Categorizing Jazmine Sullivan’s “Heaux Tales” is complicated in a number of different ways. Her own PR for this release can’t decide if it’s an EP (it’s under a half hour), a “concept album” (punctuated by spoken word interludes about femininity and sexuality) or “the spiritual successor to ‘The Miseducation of Lauryn Hill‘” (hmm). Here’s what we do know. Sullivan tends to release albums infrequently at best, averaging one every 5-6 years at her current pace. That makes ANY new album no matter what it is or how it’s described noteworthy, and this one was kicked off in 2020 with a song that certainly has a Lauryn-esque title in “Lost One.”
“You know when you lost one/girl you know when you lost one/go out and fuck different people to cope and ignore all precautions/You drink and you drink and get fed up, you feel like that’s your only options.” The frank language is certainly indicative of Sullivan’s stated desire to reclaim the conversation about sexuality. As indicated in one of the aforementioned interludes, Sullivan is tired of men having all the agency or being shocked when women state an equal or greater level of sexual desire to men. With “Lost One” she also seems to want that reclaimed agency to have purpose and not be frivolously squandered on depression or insecurity. That sense of power can be heard in “Pick Up Your Feelings.” In a very Missy Elliott style rap croon combo, Sullivan mocks her partner for being butt hurt: “You said that I’ve been acting different yeah/Funny how I finally flipped the script on ya/When you the one who’s double dipping yea/you so sloppy how I caught you slipping up.” Go on Jazmine. Tell ’em about themselves.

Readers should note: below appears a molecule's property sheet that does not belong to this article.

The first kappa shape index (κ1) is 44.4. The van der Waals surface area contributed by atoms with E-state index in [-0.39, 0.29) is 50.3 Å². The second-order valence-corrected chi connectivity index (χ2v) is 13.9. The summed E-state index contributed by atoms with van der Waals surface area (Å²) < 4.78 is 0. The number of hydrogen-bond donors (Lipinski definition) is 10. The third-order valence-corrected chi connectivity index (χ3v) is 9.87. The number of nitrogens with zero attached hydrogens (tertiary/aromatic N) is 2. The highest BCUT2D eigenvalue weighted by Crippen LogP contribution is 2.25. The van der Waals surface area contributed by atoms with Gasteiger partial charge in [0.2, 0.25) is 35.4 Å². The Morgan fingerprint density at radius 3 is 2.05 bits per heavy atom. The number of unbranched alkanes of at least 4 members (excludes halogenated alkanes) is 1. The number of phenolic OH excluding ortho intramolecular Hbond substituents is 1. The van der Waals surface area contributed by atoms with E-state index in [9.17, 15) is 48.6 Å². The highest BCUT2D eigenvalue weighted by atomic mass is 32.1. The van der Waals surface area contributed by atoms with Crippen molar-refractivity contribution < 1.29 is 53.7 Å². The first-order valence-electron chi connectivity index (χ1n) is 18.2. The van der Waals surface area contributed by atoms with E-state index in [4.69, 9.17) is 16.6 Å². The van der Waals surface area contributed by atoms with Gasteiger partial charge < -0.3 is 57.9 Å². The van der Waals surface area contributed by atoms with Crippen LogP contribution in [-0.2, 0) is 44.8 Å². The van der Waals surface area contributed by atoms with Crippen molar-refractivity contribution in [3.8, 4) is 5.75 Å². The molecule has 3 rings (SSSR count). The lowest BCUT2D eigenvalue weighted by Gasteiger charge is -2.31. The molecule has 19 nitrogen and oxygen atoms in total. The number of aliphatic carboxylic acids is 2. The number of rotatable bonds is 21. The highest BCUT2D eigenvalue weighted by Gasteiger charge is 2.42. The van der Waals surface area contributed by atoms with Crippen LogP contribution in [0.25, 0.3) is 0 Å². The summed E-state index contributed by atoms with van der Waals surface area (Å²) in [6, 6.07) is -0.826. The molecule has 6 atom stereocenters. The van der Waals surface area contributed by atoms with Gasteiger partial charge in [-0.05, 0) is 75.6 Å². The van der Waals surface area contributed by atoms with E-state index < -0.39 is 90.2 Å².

The DZL (Michael Holmes) produced track carries her message well, but the JMO produced “Pricetags” featuring Anderson .Paak is even more of a head nodder. It’s possible that listeners might misunderstand her point on the song though or even find it contradictory to her other messages of female empowerment. “That money keeps that pussy wet.” .Paak seems to be playing counterpoint by saying “She don’t wanna work, she taking the week off/Shit I’m starting to think you don’t even have a job/Looking at your exes, all of ’em ball players.” It takes one of the accompanying interludes to unpack what it’s really all about. Having come from a background of poverty, Sullivan (or her album persona) finds “hustlers” sexually exciting because they represent all the things she was denied growing up.
“Heaux Tales” is like that. If you try to listen to it superficially or just focus on the singles that have been released, you miss the context of the narrative that Jazmine Sullivan builds up throughout the presentation. In that sense I’d say it is fair to call it a “concept album,” because anything with a story that requires you to invest in it and follow it from start to end like a film or a novel breaks from the music industry standard. Sullivan herself is certainly an artist that doesn’t follow the rules, which is why it’s mildly disappointing to hear her sound like Post Malone or Juice WRLD on tracks. For a woman with as much power and agency as she clearly has, she let too much of this release be shaped by what other people sound like in terms of the production of her vocals and her instrumentals. It doesn’t make “Heaux Tales” a bad album, but it certainly doesn’t make it comparable to Lauryn Hill, and if I’m being honest she’s not the singer Lauryn is/was either. It’s an interesting and provocative album but it’s not what it could have been.